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What makes a building a skyscraper? The answer is more complicated than you might imagine.

Fred Mills

20 September 2022

TALL, high-rise, skyscraper, supertall, megatall crazy tall – you’d be forgiven for feeling confused.

We often use these terms interchangeably when describing structures that are notable for their height - but there is in fact a difference between buildings which just happen to be tall and true “skyscrapers”.

The Council on Tall Buildings and Urban Habitat (CTBUH) in fact defines four categories – Tall Buildings, Skyscrapers, Supertall Skyscrapers and Megatall Skyscrapers.

Here’s the difference between them.


So, here’s the thing: there is no clear definition on what constitutes a “tall building” and it is to some extent subjective.

A 10-storey structure that is the tallest building in a regional town or low-rise city for example, would easily become lost if it were dropped into the middle of Hong Kong or Chicago.

Some class 50 metres (165 feet) as the threshold for a tall building, but that’s by no means a widely accepted rule.

In reality the term “tall building” is commonly used in our everyday language to describe any structure that rises to a significant or noticeable height.


To qualify as a true “skyscraper” a structure must be self-supporting and not require tension cables or supports in order to remain upright.

And there’s another thing - habitable floor space must occupy at least 50% of the structure’s total height. As a result, communication and observation towers like Tokyo’s Skytree or Berlin’s Fernsehturm, while very tall, are not considered to be skyscrapers.

Finally, true skyscrapers must rise to a minimum height of 150 metres (492 feet).

Above: The CTBUH rules on what makes a skyscraper and the key categories compared.

While this used to be a somewhat exclusive club, countless buildings around the world now fall into the skyscraper definition - and as engineering and construction techniques have continued to develop, humankind has pushed the limits of building at height.

As the landscape has changed, CTBUH created two additional categories to distinguish these remarkable structures: supertall and megatall.


"Supertall" skyscrapers rise to more than 300 metres (984 feet) in height.

While only 22 schemes reached this height in the 20th Century, since 2000 the number of buildings over 300 metres either completed or under construction has exceeded 300.

Prominent examples include New York City’s Central Park Tower and 111W57, Taiwan’s Taipei 101 and Melbourne’s Australia 108.

Above: New York's 472-metre Central Park Tower is classified as a supertall. The structure is currently the world's tallest residential building (image courtesy of Michael Young).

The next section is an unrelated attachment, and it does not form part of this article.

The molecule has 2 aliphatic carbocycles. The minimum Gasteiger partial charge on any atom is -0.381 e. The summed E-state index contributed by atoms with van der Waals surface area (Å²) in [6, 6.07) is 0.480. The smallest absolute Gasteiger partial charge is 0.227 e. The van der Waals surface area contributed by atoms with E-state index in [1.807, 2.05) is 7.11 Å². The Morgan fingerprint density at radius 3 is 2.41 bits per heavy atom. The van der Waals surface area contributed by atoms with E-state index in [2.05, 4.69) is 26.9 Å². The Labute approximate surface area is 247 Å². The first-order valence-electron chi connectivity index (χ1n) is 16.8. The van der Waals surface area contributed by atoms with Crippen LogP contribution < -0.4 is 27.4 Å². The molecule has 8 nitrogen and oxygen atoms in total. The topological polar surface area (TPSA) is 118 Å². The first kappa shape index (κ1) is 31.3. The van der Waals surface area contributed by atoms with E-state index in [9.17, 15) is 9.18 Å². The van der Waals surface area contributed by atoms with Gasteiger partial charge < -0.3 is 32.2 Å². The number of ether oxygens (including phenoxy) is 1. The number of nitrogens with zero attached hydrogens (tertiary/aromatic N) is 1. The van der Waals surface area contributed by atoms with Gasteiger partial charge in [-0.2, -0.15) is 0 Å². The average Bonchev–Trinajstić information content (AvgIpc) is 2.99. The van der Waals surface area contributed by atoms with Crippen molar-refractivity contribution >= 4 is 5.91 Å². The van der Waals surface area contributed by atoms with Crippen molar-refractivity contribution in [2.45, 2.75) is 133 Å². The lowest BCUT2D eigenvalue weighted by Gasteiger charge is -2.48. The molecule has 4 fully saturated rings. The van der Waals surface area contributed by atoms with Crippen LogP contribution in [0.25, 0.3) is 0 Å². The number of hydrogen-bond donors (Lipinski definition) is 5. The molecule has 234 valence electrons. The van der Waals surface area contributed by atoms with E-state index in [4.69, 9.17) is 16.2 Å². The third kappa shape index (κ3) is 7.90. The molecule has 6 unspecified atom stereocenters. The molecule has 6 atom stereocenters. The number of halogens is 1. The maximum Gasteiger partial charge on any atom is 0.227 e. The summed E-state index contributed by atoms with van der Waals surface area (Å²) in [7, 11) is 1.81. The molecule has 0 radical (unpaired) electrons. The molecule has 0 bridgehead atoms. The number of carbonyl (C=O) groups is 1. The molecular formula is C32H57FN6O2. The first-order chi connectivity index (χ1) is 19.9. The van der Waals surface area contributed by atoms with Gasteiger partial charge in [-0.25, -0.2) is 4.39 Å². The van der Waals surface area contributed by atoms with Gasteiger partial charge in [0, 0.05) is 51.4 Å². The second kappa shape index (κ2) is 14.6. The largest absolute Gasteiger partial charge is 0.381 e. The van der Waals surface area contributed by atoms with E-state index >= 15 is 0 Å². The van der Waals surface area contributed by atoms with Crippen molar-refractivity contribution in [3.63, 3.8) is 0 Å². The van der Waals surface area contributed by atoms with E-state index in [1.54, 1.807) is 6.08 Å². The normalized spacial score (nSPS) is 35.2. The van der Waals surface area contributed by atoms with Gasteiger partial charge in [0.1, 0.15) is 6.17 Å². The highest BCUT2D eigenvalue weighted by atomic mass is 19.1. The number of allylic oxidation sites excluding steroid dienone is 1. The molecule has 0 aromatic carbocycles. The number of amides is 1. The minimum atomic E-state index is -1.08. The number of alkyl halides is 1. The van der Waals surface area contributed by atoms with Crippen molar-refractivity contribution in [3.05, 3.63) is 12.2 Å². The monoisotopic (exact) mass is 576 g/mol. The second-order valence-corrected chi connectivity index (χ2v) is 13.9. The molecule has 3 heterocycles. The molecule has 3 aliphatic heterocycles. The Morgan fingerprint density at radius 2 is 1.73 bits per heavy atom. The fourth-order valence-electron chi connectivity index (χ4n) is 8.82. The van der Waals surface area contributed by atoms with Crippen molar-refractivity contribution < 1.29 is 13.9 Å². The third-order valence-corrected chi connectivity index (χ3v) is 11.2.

The proliferation of schemes meeting the criteria for “supertall” has led to the creation of the final and truly exclusive top tier category.


Skyscrapers that exceed the dizzying height of more than 600 metres (1,969 feet) move into the rarely used “megatall” category.

To date, only three buildings have ever earned this classification: Saudi Arabia’s 601-metre Abraj al Bait Tower; China’s 632-metre Shanghai Tower and, the world’s current tallest building; the United Arab Emirates’ 828-metre Burj Khalifa.

Malaysia’s 644-metre Merdeka 118 is set to join the category when it completes, bumping out Shanghai Tower as the world’s second tallest building.

Above: Merdeka 118 will be only the fourth megatall skyscraper constructed - and the world's second tallest building (images courtesy of PNB Merdeka Ventures [left] and Zhafir Zakaria [right]).

Though there have been numerous proposals, including the stalled construction of Saudi Arabia’s Jeddah Tower, no other development currently looks likely to become a megatall in the years ahead, and the appeal of building to such height – with all the cost, risk and scrutiny that comes with it – seems to be fading.

You can learn more about the different skyscraper categories in this video.

Despite a clear ranking system, the never-ending competition to build tall still contends with shades of grey.

Architects and developers around the world have found themselves facing accusations of foul play by using masts, spires and elaborate pinnacles to boost the height of their buildings and claim titles or accolades in certain cities.

There's an almighty argument brewing around Merdeka 118 which is set to overtake Shanghai Tower by virtue of its 144-metre spire. Shanghai Tower will still have higher useable floor space. 

The roof line of New York's Central Park Tower is taller than that of One World Trade Center, but the latter remains the city's tallest building because of its spire.

While CTBUH have outlined new guidelines, the debate around where we actually measure our buildings to still rumbles on.

Learn more about this debate in the video below.

To get more on the world’s most impressive skyscrapers make sure you’re subscribed to The B1M’s award-winning YouTube channel.


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